More eulogy than movie.
The Rum Diary is an adaptation of Hunter S. Thompson’s early novel fictionalizing his experiences as a journalist-for-hire in 1950s Puerto Rico. Once again, Johnny Depp is on hand as the Thompson stand-in, and once again he fails to do justice to the man’s art.
If Fear and Loathing in Las Vegas, Depp’s previous Thompson adventure, did a disservice to the gonzo journalist by focusing almost exclusively on his druggy weirdness, this rendition, made after his death, suffers from the exact opposite problem. It’s too respectful. Just as eulogies tend to offer whitewashed versions of their subjects, The Rum Diary gives its Thompson alter ego – reporter Paul Kemp (Depp) – a sense of moral righteousness that I doubt Thompson himself would ever have claimed. Thompson hated phonies; in a lot of ways, The Rum Diary is one.
The moral dilemma at the heart of the film involves the economic boom that has hit Puerto Rico – and the exploitation of the islanders that it depends upon. After an early visit to a Puerto Rican slum, Kemp goes marching into his editor’s office demanding they run an expose about the conditions there. He’s told to write puff pieces about smiling American tourists instead. He agrees for a while – and even flirts with a PR job for a soulless American developer (Aaron Eckhart) – but by the end of the film he’s been honed into a journalistic Che Guevara.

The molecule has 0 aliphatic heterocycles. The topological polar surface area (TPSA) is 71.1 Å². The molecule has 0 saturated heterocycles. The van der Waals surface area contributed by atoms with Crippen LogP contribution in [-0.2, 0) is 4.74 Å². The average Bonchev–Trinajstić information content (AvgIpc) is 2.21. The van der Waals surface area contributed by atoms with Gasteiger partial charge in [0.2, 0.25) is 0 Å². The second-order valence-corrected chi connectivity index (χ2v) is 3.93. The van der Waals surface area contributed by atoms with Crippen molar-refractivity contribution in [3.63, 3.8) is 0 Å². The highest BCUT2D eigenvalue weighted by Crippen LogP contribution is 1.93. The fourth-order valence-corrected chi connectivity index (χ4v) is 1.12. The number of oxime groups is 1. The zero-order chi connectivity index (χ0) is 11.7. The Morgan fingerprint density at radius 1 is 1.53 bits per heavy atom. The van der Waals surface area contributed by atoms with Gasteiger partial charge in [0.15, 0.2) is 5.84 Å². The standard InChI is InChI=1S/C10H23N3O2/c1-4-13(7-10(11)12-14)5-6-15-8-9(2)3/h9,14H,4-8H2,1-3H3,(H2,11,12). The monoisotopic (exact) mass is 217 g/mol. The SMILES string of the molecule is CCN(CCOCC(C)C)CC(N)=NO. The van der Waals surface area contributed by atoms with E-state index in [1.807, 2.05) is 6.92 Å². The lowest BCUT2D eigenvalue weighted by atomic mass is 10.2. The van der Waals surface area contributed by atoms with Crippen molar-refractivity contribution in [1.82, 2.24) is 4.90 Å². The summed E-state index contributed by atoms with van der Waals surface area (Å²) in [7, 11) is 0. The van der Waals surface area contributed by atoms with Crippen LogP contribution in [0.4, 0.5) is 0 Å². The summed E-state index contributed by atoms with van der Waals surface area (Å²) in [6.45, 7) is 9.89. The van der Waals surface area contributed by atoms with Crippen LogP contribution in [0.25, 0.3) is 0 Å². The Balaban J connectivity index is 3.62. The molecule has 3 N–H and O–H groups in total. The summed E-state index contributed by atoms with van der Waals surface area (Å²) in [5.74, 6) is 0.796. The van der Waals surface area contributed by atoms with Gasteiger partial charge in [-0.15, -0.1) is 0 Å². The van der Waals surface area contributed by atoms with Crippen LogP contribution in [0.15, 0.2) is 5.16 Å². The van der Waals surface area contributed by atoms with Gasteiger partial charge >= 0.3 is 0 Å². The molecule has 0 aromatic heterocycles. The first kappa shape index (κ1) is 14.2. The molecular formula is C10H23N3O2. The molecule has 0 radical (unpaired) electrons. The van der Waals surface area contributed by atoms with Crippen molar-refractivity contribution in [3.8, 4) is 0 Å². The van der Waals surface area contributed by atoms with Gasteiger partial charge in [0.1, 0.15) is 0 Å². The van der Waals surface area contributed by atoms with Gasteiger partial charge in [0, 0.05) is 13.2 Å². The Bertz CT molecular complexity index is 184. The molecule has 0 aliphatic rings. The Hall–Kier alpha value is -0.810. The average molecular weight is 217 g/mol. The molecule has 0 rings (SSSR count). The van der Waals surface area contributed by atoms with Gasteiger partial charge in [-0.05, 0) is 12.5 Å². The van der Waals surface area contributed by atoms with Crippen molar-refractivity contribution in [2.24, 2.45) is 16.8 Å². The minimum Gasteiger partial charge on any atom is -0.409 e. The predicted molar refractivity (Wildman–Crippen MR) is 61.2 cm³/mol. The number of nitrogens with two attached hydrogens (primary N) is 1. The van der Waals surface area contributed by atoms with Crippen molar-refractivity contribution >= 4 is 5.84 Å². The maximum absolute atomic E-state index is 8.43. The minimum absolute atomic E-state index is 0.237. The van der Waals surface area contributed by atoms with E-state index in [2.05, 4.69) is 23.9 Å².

Thompson may have liked that image – he was known to favor Che t-shirts – but that’s not quite how his work reads. In his writing, he sounds less like the leader of a protest parade than the grumbling, cynical observer of the parade as it passed by. Indeed, Fear and Loathing was as much about his disillusionment over the failure of the countercultural movement as it was about the hypocrisy of the American dream.
The Rum Diary has touches of disillusionment – far more than Fear and Loathing, which is why I feel it’s the slightly better film – but they’re often swept under the rug in favor of heroic postures. Early on in the movie, Kemp’s editor dismisses one of his pieces as having “too many adjectives, too much cynicism.” More of the latter is exactly what The Rum Diary needed.